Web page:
13. Jenny Lewis and the Watson Twins, Rabbit Fur Coat (Team Love) (hear Jim and Greg's original review)
  14. Prince, 3121 (Universal/Motown) (hear Jim and Greg's original review)
  15. The Raconteurs, Broken Boy Soldiers (V2) (hear Jim and Greg's original review)
  16. Secret Machines, Ten Silver Drops (Reprise) (hear Jim and Greg's original review)
  17. The Strokes, First Impressions of Earth (RCA) (hear Greg's original review and interview with Julian Casablancas)
  18. The Subways, Young for Eternity (Sire)
  19. Matthew Sweet and Susanna Hoffs, Under the Covers Vol. 1 (Shout Factory)
  20. Neil Young, Living with War (Reprise) (hear Jim and Greg's original review)

Greg Kot (in no particular order):

  1. Art Brut, Bang Bang Rock & Roll (hear Jim and Greg's interview with Art Brut)
  2. Love is All, Nine Times That Same Song
  3. Ghostface Killah, Fishscale (hear Jim and Greg's original review)
  4. Neil Young, Living With War (hear Jim and Greg's original review)
  5. Dirty on Purpose, Hallelujah Sirens
  6. Parts and Labor, Stay Afraid
  7. Alejandro Escovedo, The Boxing Mirror (hear Jim and Greg's original review)
  8. Mission of Burma, The Obliterati (hear Jim and Greg's original review)
  9. Gnarls Barkley, St. Elsewhere (hear Jim and Greg's original review)
  10. Jenny Lewis and the Watson Twins, Rabbit Furcoat (hear Jim and Greg's original review)
  11. Neko Case, Fox Confessor Brings the Flood (hear Jim and Greg's original review)
  12. Anthony Hamilton, Ain‘t Nobody Worryin’ (hear Jim and Greg's original review)
  13. Mary J. Blige, The Breakthrough (hear Jim and Greg's original review)
  14. Midlake, The Trials of Van Occupanther
  15. Van Hunt, On the Jungle Floor (hear Jim and Greg's original review)
Go to episode 31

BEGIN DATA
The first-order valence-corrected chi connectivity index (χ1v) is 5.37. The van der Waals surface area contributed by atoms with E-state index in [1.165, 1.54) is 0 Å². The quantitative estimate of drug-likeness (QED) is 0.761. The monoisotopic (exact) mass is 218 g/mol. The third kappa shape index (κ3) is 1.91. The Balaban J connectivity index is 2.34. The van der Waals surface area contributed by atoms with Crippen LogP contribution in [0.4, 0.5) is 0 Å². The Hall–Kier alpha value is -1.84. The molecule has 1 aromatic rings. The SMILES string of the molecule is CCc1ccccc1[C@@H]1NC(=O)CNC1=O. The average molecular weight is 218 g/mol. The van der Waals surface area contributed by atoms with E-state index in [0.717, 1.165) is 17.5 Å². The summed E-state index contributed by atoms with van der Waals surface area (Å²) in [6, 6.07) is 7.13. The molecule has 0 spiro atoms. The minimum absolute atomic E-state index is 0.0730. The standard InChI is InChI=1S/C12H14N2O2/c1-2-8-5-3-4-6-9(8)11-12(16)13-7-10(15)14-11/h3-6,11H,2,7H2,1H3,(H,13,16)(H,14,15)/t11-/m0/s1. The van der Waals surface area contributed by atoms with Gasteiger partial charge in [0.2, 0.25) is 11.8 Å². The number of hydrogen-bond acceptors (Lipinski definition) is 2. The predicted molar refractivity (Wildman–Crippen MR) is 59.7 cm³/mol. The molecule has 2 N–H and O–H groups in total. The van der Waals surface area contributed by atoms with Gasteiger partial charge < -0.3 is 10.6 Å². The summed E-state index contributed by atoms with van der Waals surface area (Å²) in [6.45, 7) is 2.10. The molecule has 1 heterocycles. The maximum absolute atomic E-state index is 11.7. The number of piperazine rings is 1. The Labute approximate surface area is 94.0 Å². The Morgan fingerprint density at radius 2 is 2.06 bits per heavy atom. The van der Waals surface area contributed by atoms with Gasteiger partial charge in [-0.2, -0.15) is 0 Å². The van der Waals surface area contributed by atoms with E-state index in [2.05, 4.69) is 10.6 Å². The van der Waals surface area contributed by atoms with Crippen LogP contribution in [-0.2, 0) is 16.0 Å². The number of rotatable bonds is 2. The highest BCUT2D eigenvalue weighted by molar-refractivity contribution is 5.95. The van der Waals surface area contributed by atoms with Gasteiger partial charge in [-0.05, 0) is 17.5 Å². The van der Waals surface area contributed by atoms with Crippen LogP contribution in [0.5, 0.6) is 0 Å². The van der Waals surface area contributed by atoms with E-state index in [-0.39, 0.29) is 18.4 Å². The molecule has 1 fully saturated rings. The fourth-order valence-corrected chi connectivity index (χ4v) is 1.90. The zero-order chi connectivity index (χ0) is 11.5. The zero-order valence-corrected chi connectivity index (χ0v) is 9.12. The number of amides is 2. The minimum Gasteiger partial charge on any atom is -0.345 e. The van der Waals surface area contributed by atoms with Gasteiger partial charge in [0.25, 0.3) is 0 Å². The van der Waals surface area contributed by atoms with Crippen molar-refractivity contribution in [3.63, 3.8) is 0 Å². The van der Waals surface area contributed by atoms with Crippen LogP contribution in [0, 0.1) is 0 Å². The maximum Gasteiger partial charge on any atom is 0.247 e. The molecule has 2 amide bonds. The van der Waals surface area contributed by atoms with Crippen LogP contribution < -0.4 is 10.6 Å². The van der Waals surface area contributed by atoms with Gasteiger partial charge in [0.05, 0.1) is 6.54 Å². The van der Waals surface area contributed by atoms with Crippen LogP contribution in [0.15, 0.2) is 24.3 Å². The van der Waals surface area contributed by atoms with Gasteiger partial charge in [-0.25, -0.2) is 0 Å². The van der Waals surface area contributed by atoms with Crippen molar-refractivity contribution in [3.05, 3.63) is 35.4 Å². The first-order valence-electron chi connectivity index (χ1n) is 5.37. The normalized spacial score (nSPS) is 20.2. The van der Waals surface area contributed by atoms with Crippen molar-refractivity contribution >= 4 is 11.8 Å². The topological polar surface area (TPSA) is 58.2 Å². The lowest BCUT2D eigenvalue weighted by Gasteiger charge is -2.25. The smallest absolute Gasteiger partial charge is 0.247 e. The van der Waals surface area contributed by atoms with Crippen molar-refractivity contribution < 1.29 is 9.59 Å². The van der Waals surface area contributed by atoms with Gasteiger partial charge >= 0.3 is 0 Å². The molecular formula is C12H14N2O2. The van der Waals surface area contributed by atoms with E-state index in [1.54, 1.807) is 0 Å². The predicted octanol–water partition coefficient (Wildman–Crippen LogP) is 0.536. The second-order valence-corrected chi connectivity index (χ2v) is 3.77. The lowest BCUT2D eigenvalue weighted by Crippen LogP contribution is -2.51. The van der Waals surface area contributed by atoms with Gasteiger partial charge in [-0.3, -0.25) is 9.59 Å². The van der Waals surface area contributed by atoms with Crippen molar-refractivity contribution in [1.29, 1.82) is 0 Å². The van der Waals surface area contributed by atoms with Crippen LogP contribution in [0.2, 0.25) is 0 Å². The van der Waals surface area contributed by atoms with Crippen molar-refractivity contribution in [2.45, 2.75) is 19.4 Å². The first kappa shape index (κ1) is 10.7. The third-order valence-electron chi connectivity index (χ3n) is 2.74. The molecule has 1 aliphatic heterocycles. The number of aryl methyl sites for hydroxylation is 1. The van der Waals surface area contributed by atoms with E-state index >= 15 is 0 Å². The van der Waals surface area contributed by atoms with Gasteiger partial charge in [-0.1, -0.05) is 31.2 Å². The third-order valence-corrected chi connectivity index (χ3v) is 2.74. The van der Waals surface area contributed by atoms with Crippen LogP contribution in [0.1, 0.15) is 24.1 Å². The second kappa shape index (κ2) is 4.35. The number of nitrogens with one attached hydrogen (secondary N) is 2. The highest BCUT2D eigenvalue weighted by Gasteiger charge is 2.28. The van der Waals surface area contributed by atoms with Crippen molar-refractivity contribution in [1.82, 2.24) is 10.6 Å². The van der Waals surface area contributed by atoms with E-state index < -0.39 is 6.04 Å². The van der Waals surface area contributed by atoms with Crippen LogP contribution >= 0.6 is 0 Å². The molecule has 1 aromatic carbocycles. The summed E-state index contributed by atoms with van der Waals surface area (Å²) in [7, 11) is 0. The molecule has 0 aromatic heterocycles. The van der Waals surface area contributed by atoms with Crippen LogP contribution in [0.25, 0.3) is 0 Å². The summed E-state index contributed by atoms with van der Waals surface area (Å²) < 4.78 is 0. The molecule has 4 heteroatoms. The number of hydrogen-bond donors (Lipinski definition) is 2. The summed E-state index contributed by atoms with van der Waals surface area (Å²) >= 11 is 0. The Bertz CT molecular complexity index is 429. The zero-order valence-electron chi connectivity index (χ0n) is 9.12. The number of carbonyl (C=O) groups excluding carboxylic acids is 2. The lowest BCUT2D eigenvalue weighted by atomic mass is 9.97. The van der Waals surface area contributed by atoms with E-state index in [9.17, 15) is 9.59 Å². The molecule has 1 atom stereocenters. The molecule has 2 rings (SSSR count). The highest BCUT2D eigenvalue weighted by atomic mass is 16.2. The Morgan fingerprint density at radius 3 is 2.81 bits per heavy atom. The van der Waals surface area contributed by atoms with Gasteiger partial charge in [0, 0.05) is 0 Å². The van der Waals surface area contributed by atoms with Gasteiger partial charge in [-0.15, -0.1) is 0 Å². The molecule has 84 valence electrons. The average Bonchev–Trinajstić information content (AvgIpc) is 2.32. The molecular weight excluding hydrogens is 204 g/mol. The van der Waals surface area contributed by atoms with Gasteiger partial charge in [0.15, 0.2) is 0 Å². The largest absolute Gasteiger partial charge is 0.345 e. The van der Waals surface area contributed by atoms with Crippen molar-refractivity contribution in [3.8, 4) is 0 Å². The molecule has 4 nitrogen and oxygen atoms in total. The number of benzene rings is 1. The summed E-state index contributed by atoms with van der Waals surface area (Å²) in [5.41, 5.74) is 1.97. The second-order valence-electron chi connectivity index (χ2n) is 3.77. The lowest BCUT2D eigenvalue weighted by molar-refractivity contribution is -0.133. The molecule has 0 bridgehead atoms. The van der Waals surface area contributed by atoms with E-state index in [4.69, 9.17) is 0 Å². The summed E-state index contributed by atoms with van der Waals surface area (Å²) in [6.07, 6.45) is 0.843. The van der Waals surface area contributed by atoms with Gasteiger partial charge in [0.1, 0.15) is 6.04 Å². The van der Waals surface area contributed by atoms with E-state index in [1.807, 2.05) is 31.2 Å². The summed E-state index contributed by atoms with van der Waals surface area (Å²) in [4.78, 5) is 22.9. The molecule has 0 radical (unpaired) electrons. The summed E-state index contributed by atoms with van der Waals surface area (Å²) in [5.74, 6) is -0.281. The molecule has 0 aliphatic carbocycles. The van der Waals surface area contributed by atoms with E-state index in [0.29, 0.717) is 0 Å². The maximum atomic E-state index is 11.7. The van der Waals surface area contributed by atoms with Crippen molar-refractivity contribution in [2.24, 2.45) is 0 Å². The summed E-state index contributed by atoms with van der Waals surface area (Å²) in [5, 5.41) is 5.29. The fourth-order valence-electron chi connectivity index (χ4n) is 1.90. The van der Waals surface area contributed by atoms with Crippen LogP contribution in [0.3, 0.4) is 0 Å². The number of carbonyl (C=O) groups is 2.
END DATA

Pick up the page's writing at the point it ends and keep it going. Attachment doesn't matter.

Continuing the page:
The Best of 2007… So Far

Jim and Greg just couldn‘t wait until the end of the year to start picking their favorite albums, so they’ve decided to name their 2007 mid-year best.

Go to episode 81
news

Music News

Many recent news stories have been about the music industry struggling to change its current paradigm. This week is no exception. With the rise of digital music distribution, the need to pay money for a hard disc no longer seems so great. So, the question is: how will musicians continue to make money? Tim Fite's answer is,“I won't.”The Anti- recording artist has decided to make his latest album, Over the Counter Culture, available for free on his website. Jim and Greg talk to the musician, who can be described as an intersection between De La Soul, Beck and the folk singers of O Brother Where Art Thou, about his decision not to use his label's resources. Fite explains that the album is anti-commerce, so the album's distribution had to be as well. While Anti- probably hopes this freebie will fuel future for-pay-albums, Fite hopes this model can survive in the future.

Go to episode 65

Music News

These days it's not unusual for pop stars to simultaneously be topping the charts and filling the court dockets (T.I., Lil Wayne). But it is unusual for a commercial, family-friendly star to have such infamy. Singer/songwriter Bruno Mars has the #1 song in the country, "Grenade," and he's been all over mainstream TV this year with appearances on The Today Show, Saturday Night Live, Ellen and Glee. Now he's pleading guilty to cocaine possession charges, so Jim and Greg are interested to see if this affects his popularity. Our guess? It won't.

After Wilco's first label, Reprise, refused to put out their critically acclaimed 2002 album Yankee Hotel Foxtrot, many people thought they should abandon the major label system. Now, almost a decade later, they're doing it. Wilco is leaving the Warner subsidiaries to form dBpm Records. It will be run by the band's manager, with distribution provided by ANTI-.

Oscar-winning composer John Barry died last week at age 77. The Guardian claims he's as "pop as the Beatles," and Jim and Greg agree. It's hard to imagine the '60s without Barry's brassy, melodic orchestrations. He was not only the man behind the iconic Bond music, but his compositions were critical to many other films. So to honor Barry, Jim and Greg play the theme to Midnight Cowboy.

Go to episode 271